18th Century rope bridge in Srinagar, Garhwal KingdomDevelopment of wire cable suspension bridges dates to the temporary simple suspension bridge at Annonay built by Marc Seguin and his brothers in 1822. It spanned only 18 m. However, simple suspension bridge designs were made largely obsolete by the 19th Century invention and patent of the suspended deck bridge by James Finley. A late 18th Century English painting of a bridge in Srinagar, then part of the Garhwal Kingdom, anticipates the invention of the suspended deck bridge. This unusual bridge, built on a floodplain, had suspended deck ramps used to access a simple suspension bridge supported from towers.

Materials of the Suspension Bridge
This type of bridge is known as a rope bridge due to its historical construction from rope. Inca rope bridges still are formed from native materials, chiefly rope, in some areas of South America. These rope bridges must be renewed periodically owing to the limited lifetime of the materials, and rope components are made by families as contributions to a community endeavor.

Simple suspension bridges, for use by pedestrians and livestock, are still constructed, based upon the ancient Inca rope bridge but using wire rope and sometimes steel or aluminum grid decking, rather than wood. In modern bridges, materials used instead of (fiber) rope include wire rope, chain, and special-purpose articulated steel beams.

Living root bridges
Around Cherrapunji in northeast India there are “living root bridges”, a form of tree shaping, which are simple suspension bridges made of living tree roots of some suitable species such as Ficus elastica growing alongside the gap to be bridged, by gradually training some of its roots to grow across the gap until they take root on the other side. There are examples with a span of over 100 feet. They are naturally self-renewing and self-strengthening as the component roots grow thicker.

Design of the Suspension Bridge
The arc of the bridge deck varies between a catenary and a parabola, depending on the weight of the bridge itself versus the load it carries.

The very lightest bridges of this type consist of a single footrope and nothing more. These are tightropes and slacklines, and require skill to use. More commonly, the footrope is accompanied by one or two handrail ropes, connected at intervals by vertical side ropes. This style is used by mountaineers. A slightly heavier variation has two ropes supporting a deck, and two handrail ropes. Handrails are necessary because these bridges are prone to oscillate side to side and end to end. Rarely, the footrope (or footrope plus handrails) is combined with an overhead rope similar to a zip-line (see also Ropeway).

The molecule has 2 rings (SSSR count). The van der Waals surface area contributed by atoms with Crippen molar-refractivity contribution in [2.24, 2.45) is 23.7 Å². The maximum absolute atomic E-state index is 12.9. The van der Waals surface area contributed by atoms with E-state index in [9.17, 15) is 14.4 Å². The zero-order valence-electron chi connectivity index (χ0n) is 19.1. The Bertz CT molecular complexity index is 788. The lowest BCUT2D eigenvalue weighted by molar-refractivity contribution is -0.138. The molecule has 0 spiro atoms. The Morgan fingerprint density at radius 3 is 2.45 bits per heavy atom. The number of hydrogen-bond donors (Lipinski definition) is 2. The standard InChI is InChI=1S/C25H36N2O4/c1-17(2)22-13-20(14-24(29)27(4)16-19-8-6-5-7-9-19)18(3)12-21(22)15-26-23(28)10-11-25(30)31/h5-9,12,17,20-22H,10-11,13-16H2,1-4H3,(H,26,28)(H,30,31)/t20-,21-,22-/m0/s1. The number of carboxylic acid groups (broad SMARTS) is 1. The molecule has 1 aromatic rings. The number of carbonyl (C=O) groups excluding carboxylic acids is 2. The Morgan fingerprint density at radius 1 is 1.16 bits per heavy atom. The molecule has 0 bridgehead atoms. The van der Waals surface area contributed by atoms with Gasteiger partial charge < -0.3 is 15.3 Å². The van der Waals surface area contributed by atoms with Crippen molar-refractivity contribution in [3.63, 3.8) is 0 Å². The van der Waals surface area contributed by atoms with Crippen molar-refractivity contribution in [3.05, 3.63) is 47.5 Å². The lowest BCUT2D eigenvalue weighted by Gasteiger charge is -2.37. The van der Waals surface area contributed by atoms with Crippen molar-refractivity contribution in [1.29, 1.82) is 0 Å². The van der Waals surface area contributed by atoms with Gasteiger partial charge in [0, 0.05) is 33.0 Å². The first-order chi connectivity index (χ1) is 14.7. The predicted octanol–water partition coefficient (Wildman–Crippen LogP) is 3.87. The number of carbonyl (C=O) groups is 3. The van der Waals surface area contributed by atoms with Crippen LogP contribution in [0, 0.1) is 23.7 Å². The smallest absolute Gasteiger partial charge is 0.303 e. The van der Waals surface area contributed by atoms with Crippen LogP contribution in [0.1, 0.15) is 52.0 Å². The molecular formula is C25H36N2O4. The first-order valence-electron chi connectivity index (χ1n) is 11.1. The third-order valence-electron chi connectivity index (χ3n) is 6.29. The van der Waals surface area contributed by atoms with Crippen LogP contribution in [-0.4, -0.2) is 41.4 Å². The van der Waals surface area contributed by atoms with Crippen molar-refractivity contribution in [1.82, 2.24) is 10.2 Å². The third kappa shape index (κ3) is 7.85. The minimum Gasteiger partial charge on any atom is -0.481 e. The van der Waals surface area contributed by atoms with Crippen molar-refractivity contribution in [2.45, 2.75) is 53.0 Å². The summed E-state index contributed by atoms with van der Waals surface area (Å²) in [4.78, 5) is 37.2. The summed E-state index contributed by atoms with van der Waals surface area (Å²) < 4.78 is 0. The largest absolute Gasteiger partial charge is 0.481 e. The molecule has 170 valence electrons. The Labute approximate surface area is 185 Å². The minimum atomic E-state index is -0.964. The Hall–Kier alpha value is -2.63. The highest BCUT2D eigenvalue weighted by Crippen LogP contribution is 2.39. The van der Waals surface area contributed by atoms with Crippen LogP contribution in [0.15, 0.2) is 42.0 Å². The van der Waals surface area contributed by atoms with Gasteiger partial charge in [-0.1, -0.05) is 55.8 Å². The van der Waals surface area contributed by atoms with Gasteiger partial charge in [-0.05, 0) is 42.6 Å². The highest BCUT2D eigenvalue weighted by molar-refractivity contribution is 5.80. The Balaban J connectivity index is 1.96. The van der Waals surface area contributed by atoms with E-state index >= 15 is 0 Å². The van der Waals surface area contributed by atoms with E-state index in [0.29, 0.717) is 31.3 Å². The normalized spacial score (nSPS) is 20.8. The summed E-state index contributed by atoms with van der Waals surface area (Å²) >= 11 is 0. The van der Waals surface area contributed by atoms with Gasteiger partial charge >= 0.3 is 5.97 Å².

In some cases, such as the Capilano Suspension Bridge, the primary supports form the handrails with the deck suspended below them. This makes for more motion side-to-side in the deck than when the primary supports are at deck level, but less motion in the handrails.

Disadvantages connected with simple suspension bridges are very great. The location of the deck is limited, massive anchorages and piers generally are required, and loading produces transient deformation of the deck.Solutions to these problems led to a wide variety of methods of stiffening the deck, resulting in several other types of suspension bridge. These include a stressed ribbon bridge, which is closely related to a simple suspension bridge but has a stiffened deck suitable for vehicle traffic.

A very light bridge, constructed with cables under high tension, may approach a suspended deck bridge in the nearly horizontal grade of its deck.The bridge may be stiffened by the addition of cables that do not bear the primary structural or live loads and so may be relatively light. These also add stability in wind. An example is the 220-meter long bridge across the river Drac at Lac de Monteynard-Avignonet: this bridge has stabilizing cables below and to the side of the deck.

To reduce twisting motion in response to users a bridge may employ vertical drop cables from each side at the center of the bridge, anchored to the ground below.